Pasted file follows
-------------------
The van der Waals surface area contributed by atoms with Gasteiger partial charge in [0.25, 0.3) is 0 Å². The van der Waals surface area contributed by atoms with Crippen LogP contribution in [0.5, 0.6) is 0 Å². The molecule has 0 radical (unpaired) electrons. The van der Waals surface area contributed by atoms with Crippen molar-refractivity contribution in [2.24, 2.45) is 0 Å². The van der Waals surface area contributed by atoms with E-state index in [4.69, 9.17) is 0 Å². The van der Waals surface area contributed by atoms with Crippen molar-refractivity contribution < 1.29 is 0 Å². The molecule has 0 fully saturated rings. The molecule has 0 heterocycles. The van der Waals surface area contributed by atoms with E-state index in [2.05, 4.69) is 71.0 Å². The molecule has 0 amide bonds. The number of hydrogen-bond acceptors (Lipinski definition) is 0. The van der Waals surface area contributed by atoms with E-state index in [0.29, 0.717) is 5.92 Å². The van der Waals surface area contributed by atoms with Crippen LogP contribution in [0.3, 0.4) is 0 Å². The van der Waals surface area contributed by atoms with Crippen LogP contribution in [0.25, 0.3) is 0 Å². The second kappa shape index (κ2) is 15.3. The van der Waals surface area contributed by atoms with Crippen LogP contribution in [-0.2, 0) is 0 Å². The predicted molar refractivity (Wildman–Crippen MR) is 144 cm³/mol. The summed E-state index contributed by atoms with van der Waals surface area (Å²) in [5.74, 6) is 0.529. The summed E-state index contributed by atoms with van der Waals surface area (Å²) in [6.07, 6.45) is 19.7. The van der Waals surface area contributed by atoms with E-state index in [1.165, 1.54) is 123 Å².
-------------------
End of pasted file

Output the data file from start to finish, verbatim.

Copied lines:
The van der Waals surface area contributed by atoms with Gasteiger partial charge in [0.25, 0.3) is 0 Å². The van der Waals surface area contributed by atoms with Crippen LogP contribution in [0.5, 0.6) is 0 Å². The molecule has 0 radical (unpaired) electrons. The van der Waals surface area contributed by atoms with Crippen molar-refractivity contribution in [2.24, 2.45) is 0 Å². The van der Waals surface area contributed by atoms with E-state index in [4.69, 9.17) is 0 Å². The van der Waals surface area contributed by atoms with Crippen molar-refractivity contribution < 1.29 is 0 Å². The molecule has 0 fully saturated rings. The molecule has 0 heterocycles. The van der Waals surface area contributed by atoms with E-state index in [2.05, 4.69) is 71.0 Å². The molecule has 0 amide bonds. The number of hydrogen-bond acceptors (Lipinski definition) is 0. The van der Waals surface area contributed by atoms with E-state index in [0.29, 0.717) is 5.92 Å². The van der Waals surface area contributed by atoms with Crippen LogP contribution in [0.3, 0.4) is 0 Å². The van der Waals surface area contributed by atoms with Crippen LogP contribution in [0.25, 0.3) is 0 Å². The second kappa shape index (κ2) is 15.3. The van der Waals surface area contributed by atoms with Crippen LogP contribution in [-0.2, 0) is 0 Å². The predicted molar refractivity (Wildman–Crippen MR) is 144 cm³/mol. The summed E-state index contributed by atoms with van der Waals surface area (Å²) in [5.74, 6) is 0.529. The summed E-state index contributed by atoms with van der Waals surface area (Å²) in [6.07, 6.45) is 19.7. The van der Waals surface area contributed by atoms with E-state index in [1.165, 1.54) is 123 Å².